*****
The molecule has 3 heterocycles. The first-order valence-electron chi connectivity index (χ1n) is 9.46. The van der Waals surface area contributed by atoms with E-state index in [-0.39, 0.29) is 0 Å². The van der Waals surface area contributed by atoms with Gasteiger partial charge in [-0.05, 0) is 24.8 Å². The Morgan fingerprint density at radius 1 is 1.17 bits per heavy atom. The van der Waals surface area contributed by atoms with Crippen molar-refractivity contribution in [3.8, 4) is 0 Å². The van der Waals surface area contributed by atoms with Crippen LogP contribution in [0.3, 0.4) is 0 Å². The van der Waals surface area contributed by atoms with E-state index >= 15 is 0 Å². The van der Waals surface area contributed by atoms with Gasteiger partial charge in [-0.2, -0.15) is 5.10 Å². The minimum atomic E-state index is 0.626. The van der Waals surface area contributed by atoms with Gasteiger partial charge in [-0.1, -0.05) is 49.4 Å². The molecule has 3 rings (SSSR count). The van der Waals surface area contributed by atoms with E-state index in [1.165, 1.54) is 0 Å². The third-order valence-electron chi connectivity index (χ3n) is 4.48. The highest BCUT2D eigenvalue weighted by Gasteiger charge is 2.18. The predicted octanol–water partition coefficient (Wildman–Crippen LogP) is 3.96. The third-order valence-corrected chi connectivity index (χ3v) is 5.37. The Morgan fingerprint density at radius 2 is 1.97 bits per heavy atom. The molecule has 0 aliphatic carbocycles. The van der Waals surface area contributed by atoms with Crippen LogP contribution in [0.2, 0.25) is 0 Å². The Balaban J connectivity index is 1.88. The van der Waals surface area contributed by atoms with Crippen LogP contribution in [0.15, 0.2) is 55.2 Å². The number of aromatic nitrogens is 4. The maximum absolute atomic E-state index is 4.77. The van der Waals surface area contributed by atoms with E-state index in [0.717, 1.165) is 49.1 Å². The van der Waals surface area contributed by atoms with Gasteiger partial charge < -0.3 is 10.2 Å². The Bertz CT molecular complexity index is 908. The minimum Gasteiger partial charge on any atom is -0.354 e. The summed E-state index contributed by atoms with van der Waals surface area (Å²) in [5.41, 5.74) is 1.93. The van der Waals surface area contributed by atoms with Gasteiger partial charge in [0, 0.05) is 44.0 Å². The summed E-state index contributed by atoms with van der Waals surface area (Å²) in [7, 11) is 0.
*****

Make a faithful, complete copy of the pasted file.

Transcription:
The molecule has 3 heterocycles. The first-order valence-electron chi connectivity index (χ1n) is 9.46. The van der Waals surface area contributed by atoms with E-state index in [-0.39, 0.29) is 0 Å². The van der Waals surface area contributed by atoms with Gasteiger partial charge in [-0.05, 0) is 24.8 Å². The Morgan fingerprint density at radius 1 is 1.17 bits per heavy atom. The van der Waals surface area contributed by atoms with Crippen molar-refractivity contribution in [3.8, 4) is 0 Å². The van der Waals surface area contributed by atoms with Crippen LogP contribution in [0.3, 0.4) is 0 Å². The van der Waals surface area contributed by atoms with E-state index >= 15 is 0 Å². The van der Waals surface area contributed by atoms with Gasteiger partial charge in [-0.2, -0.15) is 5.10 Å². The minimum atomic E-state index is 0.626. The van der Waals surface area contributed by atoms with Gasteiger partial charge in [-0.1, -0.05) is 49.4 Å². The molecule has 3 rings (SSSR count). The van der Waals surface area contributed by atoms with E-state index in [1.165, 1.54) is 0 Å². The third-order valence-electron chi connectivity index (χ3n) is 4.48. The highest BCUT2D eigenvalue weighted by Gasteiger charge is 2.18. The predicted octanol–water partition coefficient (Wildman–Crippen LogP) is 3.96. The third-order valence-corrected chi connectivity index (χ3v) is 5.37. The Morgan fingerprint density at radius 2 is 1.97 bits per heavy atom. The molecule has 0 aliphatic carbocycles. The van der Waals surface area contributed by atoms with Crippen LogP contribution in [0.2, 0.25) is 0 Å². The Balaban J connectivity index is 1.88. The van der Waals surface area contributed by atoms with Crippen LogP contribution in [0.15, 0.2) is 55.2 Å². The number of aromatic nitrogens is 4. The maximum absolute atomic E-state index is 4.77. The van der Waals surface area contributed by atoms with E-state index in [0.717, 1.165) is 49.1 Å². The van der Waals surface area contributed by atoms with Gasteiger partial charge < -0.3 is 10.2 Å². The Bertz CT molecular complexity index is 908. The minimum Gasteiger partial charge on any atom is -0.354 e. The summed E-state index contributed by atoms with van der Waals surface area (Å²) in [5.41, 5.74) is 1.93. The van der Waals surface area contributed by atoms with Gasteiger partial charge in [0, 0.05) is 44.0 Å². The summed E-state index contributed by atoms with van der Waals surface area (Å²) in [7, 11) is 0.